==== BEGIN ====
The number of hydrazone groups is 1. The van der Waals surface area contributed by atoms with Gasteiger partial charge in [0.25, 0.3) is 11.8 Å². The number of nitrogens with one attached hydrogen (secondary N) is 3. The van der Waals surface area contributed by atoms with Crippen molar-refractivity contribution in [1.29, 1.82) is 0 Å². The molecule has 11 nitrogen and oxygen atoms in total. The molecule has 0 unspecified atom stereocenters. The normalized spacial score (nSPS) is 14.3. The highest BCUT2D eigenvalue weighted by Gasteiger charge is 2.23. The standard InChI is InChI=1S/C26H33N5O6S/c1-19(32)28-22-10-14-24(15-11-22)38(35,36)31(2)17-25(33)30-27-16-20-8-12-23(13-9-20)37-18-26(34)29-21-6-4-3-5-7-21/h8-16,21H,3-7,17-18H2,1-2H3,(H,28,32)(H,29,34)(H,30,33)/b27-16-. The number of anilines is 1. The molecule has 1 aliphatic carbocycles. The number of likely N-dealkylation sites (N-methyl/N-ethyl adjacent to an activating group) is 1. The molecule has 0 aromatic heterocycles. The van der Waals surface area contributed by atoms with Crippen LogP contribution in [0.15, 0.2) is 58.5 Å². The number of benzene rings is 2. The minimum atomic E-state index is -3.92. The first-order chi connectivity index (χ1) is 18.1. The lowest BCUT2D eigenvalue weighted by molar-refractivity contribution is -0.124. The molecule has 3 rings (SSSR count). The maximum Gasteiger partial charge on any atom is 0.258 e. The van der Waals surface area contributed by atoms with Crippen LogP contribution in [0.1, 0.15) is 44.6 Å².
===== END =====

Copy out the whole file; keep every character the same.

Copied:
The number of hydrazone groups is 1. The van der Waals surface area contributed by atoms with Gasteiger partial charge in [0.25, 0.3) is 11.8 Å². The number of nitrogens with one attached hydrogen (secondary N) is 3. The van der Waals surface area contributed by atoms with Crippen molar-refractivity contribution in [1.29, 1.82) is 0 Å². The molecule has 11 nitrogen and oxygen atoms in total. The molecule has 0 unspecified atom stereocenters. The normalized spacial score (nSPS) is 14.3. The highest BCUT2D eigenvalue weighted by Gasteiger charge is 2.23. The standard InChI is InChI=1S/C26H33N5O6S/c1-19(32)28-22-10-14-24(15-11-22)38(35,36)31(2)17-25(33)30-27-16-20-8-12-23(13-9-20)37-18-26(34)29-21-6-4-3-5-7-21/h8-16,21H,3-7,17-18H2,1-2H3,(H,28,32)(H,29,34)(H,30,33)/b27-16-. The number of anilines is 1. The molecule has 1 aliphatic carbocycles. The number of likely N-dealkylation sites (N-methyl/N-ethyl adjacent to an activating group) is 1. The molecule has 0 aromatic heterocycles. The van der Waals surface area contributed by atoms with Crippen LogP contribution in [0.15, 0.2) is 58.5 Å². The number of benzene rings is 2. The minimum atomic E-state index is -3.92. The first-order chi connectivity index (χ1) is 18.1. The lowest BCUT2D eigenvalue weighted by molar-refractivity contribution is -0.124. The molecule has 3 rings (SSSR count). The maximum Gasteiger partial charge on any atom is 0.258 e. The van der Waals surface area contributed by atoms with Crippen LogP contribution in [0.1, 0.15) is 44.6 Å².